Washington may require more climate-friendly motor fuels

The Washington Legislature is considering whether to require use of more climate-friendly motor vehicle fuels. Although Washington collects and processes biodiesel – an alternative fuel made partially of vegetable oil or animal fats that has a distinctly lower carbon impact than traditional diesel – most of this renewable resource is shipped out of state because Oregon, California, and British Columbia have all passed legislation requiring progressive reductions in the amount of fossil fuel allowed in gasoline and diesel.

Orcas, climate, oil spills and more – can Inslee, Dems perform in just 105 days?

A sweeping array of Washington legislative proposals to counter climate change have their best chance to pass into law in 2019 than at any time in recent years. But it won’t be easy for majority Democrats and Gov. Jay Inslee to get all they want in the 105-day session that began last week. InvestigateWest outlines current issues on the docket, including measures to help critically endangered orcas and salmon and green-oriented revisions for housing codes.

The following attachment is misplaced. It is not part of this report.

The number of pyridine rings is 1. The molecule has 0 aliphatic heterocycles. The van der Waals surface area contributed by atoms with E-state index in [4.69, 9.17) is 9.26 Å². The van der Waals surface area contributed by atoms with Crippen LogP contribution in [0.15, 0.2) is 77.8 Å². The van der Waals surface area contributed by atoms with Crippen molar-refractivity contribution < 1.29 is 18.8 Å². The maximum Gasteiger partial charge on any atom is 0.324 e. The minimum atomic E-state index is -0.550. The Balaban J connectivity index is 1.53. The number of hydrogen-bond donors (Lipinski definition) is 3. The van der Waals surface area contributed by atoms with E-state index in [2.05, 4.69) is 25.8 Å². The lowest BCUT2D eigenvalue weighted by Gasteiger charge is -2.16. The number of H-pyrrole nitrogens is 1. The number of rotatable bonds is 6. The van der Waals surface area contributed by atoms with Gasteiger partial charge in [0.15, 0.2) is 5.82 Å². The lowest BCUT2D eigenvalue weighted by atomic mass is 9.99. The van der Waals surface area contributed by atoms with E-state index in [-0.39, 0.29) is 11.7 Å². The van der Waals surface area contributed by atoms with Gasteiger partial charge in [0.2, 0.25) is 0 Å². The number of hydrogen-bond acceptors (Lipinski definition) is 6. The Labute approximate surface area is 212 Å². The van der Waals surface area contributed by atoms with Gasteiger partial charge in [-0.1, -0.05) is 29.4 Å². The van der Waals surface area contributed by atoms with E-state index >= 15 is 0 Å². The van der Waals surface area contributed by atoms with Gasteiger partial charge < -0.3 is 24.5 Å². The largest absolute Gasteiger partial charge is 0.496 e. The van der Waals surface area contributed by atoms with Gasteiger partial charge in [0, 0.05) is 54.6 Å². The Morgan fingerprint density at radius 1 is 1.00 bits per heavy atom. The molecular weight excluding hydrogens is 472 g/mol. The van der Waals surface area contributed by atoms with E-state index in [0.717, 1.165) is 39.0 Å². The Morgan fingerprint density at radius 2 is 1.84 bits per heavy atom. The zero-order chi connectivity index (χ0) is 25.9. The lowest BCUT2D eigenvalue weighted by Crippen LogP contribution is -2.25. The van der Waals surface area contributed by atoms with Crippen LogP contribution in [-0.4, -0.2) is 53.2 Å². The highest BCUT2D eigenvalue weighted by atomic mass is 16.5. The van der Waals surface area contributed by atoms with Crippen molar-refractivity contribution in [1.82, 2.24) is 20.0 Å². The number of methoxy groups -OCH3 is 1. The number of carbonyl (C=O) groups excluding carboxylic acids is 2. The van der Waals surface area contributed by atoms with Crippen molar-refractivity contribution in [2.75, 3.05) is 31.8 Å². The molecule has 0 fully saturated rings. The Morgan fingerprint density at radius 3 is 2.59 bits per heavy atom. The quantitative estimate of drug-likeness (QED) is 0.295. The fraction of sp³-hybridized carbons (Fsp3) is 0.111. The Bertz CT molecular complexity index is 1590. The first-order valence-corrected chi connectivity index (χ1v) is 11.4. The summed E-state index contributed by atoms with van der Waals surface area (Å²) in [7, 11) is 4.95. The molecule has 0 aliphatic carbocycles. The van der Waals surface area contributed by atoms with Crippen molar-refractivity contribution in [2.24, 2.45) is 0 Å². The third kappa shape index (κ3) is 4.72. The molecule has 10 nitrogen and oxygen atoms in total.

Enviros struggled for success in Olympia in 2018

Mixed environmental results marked the whirlwind 60-day session of the 2018 Washington Legislature, which brought a few environmental firsts but also some significant losses on climate change that go beyond their inability to pass a carbon tax.

Will Washington become the first state to tax greenhouse gases?

With just over a week before the Washington Legislature adjourns for the year, the question recurs: Will legislators make Washington the first state in the nation to tax greenhouse-gas emissions to fight climate change? Lurking in the background as state legislators debate a carbon tax is the threat of a citizens’ initiative on the November 2018 ballot to tax carbon emissions. In Olympia, legislation has passed three Senate committees, the latest on Wednesday. That alone is historic, said to be the first time that a carbon fee was approved by any panel of state politicians.

Legislature passes bills panned by growth-management watchdogs

Three bills that “substantially weaken” Washington state’s Growth Management Act were passed this year. Democrats largely went along with the concerns that traditionally have been embodied in Republican critiques of the law, in an attempt to close an extremely lenient loophole for developers. But Republicans refused to reciprocate.